Thursday, September 11, 2014

Obama's Get Tough on ISIS Speech: More Politics, Little Strategy

Still, at least he's committed to acting in Syria!

I apologize for the following rambling discourse of Obama's Wednesday speech. Considering how rambling and incoherent Obama's policy remains I am sure readers will forgive me. My thoughts on the speech.

First, Obama's announced strategy:"This strategy of taking out terrorists who threaten us, while supporting partners on the front lines, is one that we have successfully pursued in Yemen and Somalia for years." That took a year to develop? And is the limited air strike with drones approach sufficient to remove what Obama calls the ISIS "cancer" after it has metastasized so much? Doubtful.

Second, Obama refused to strike in Syria a year ago without congressional authorization. In Wednesday's speech he said he "welcomed congressional support" but did not say he would wait for it. Fine by me. I actually agree that the Commander in Chief does not need Congressional approval for every action by the U.S. military. However, candidate Obama said in 2007: "The President does not have power under the Constitution to unilaterally authorize a military attack in a situation that does not involve stopping an actual or imminent threat to the nation." Chalk that up to more hypocrisy from Mr. O.

While some Democrats, and some Republicans, are calling for a vote authorizing strikes in Syria, my guess is that the Dems really do not want to vote on it. Too many peaceniks to get angry if they vote yes and many, MANY more real Americans who would hold Dems accountable in November if they vote no.

Third, Obama talked about a "broad coalition" joining the U.S. in this fight without mentioning any names. Probably because there are so few. One count puts U.S. and coalition partners at nine. Contrast with George W. Bush's coalition in Iraq that included 47 nations with 37 putting "boots on the ground" in one form or another.  Bush's coalition was called the "coalition of the willing." So far, Obama's coalition appears more reluctant.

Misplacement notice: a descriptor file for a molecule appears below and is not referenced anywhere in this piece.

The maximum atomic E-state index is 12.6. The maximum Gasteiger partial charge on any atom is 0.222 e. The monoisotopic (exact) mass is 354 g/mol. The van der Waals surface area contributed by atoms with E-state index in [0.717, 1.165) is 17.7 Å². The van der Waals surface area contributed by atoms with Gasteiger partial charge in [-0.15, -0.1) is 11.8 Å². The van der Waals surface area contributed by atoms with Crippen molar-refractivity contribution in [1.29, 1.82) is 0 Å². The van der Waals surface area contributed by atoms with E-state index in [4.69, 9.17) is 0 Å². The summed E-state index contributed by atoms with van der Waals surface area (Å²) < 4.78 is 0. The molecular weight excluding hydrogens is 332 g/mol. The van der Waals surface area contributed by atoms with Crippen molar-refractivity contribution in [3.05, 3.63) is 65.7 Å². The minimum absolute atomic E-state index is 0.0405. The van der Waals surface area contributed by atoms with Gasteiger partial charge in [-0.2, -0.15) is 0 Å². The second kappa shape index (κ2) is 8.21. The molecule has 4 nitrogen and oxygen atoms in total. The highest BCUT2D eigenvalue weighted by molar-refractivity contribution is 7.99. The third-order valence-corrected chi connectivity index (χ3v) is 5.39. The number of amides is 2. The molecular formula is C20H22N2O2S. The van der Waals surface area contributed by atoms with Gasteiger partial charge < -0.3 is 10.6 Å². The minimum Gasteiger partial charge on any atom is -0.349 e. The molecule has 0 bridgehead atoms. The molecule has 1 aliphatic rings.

One element of that coalition are fighters in Syria. Obama said we have "ramped up our military assistance to the Syrian opposition." This comes only a month after insisting that support for the Free Syrian Army was a "fantasy" that "an opposition made up of former doctors, farmers, pharmacists" would be effective in the fight in Syria. That was then, this is now.

Fourth, the timing of the speech, coming as it did after so many missteps and Obama's cratering poll numbers has all the appearance of a strategy that has more to do with the politics of the moment rather than a robust and effective war fighting strategy. With Obama getting dinged badly for repeatedly looking at national security from a political perspective (as contrasted with Bush according to Bill Clinton) and the American forces being sent to Iraq (now totaling nearly 1600) have much confidence in the mission if the political winds shift again?

Finally, overall I am pleased that Obama is finally doing something. But I have grave doubts about his willingness to stick to the plan as time goes on. In both Iraq and Afghanistan he's demonstrated that he will cut and run if that's what the politics of the moment call for. Doing so again now would be a disaster!

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